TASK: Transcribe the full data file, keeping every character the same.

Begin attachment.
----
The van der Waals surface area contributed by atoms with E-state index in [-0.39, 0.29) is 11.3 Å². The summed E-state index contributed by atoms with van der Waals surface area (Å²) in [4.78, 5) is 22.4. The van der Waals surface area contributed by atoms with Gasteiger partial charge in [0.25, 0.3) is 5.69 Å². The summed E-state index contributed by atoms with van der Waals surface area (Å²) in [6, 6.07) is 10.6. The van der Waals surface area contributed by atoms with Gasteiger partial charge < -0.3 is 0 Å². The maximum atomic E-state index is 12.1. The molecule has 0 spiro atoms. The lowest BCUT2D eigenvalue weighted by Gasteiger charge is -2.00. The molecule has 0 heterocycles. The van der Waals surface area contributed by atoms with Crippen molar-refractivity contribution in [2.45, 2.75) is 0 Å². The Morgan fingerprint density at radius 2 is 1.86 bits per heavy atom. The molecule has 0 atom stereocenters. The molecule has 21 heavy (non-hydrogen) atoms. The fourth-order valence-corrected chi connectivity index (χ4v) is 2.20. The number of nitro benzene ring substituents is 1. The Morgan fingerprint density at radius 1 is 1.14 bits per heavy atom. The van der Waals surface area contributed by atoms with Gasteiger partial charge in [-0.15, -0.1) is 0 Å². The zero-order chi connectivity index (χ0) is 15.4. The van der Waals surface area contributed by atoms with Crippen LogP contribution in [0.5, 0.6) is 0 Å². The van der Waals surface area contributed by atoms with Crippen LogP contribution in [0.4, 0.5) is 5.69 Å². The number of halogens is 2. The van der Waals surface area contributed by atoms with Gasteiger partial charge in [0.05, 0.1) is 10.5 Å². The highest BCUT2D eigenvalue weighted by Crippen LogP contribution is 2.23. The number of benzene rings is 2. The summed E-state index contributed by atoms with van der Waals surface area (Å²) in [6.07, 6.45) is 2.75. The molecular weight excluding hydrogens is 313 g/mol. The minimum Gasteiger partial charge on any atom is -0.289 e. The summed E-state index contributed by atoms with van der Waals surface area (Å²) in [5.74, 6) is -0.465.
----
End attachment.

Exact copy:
The van der Waals surface area contributed by atoms with E-state index in [-0.39, 0.29) is 11.3 Å². The summed E-state index contributed by atoms with van der Waals surface area (Å²) in [4.78, 5) is 22.4. The van der Waals surface area contributed by atoms with Gasteiger partial charge in [0.25, 0.3) is 5.69 Å². The summed E-state index contributed by atoms with van der Waals surface area (Å²) in [6, 6.07) is 10.6. The van der Waals surface area contributed by atoms with Gasteiger partial charge < -0.3 is 0 Å². The maximum atomic E-state index is 12.1. The molecule has 0 spiro atoms. The lowest BCUT2D eigenvalue weighted by Gasteiger charge is -2.00. The molecule has 0 heterocycles. The van der Waals surface area contributed by atoms with Crippen molar-refractivity contribution in [2.45, 2.75) is 0 Å². The Morgan fingerprint density at radius 2 is 1.86 bits per heavy atom. The molecule has 0 atom stereocenters. The molecule has 21 heavy (non-hydrogen) atoms. The fourth-order valence-corrected chi connectivity index (χ4v) is 2.20. The number of nitro benzene ring substituents is 1. The Morgan fingerprint density at radius 1 is 1.14 bits per heavy atom. The van der Waals surface area contributed by atoms with Gasteiger partial charge in [-0.15, -0.1) is 0 Å². The zero-order chi connectivity index (χ0) is 15.4. The van der Waals surface area contributed by atoms with Crippen LogP contribution in [0.5, 0.6) is 0 Å². The van der Waals surface area contributed by atoms with Crippen LogP contribution in [0.4, 0.5) is 5.69 Å². The number of halogens is 2. The van der Waals surface area contributed by atoms with Gasteiger partial charge in [0.05, 0.1) is 10.5 Å². The highest BCUT2D eigenvalue weighted by Crippen LogP contribution is 2.23. The number of benzene rings is 2. The summed E-state index contributed by atoms with van der Waals surface area (Å²) in [6.07, 6.45) is 2.75. The molecular weight excluding hydrogens is 313 g/mol. The minimum Gasteiger partial charge on any atom is -0.289 e. The summed E-state index contributed by atoms with van der Waals surface area (Å²) in [5.74, 6) is -0.465.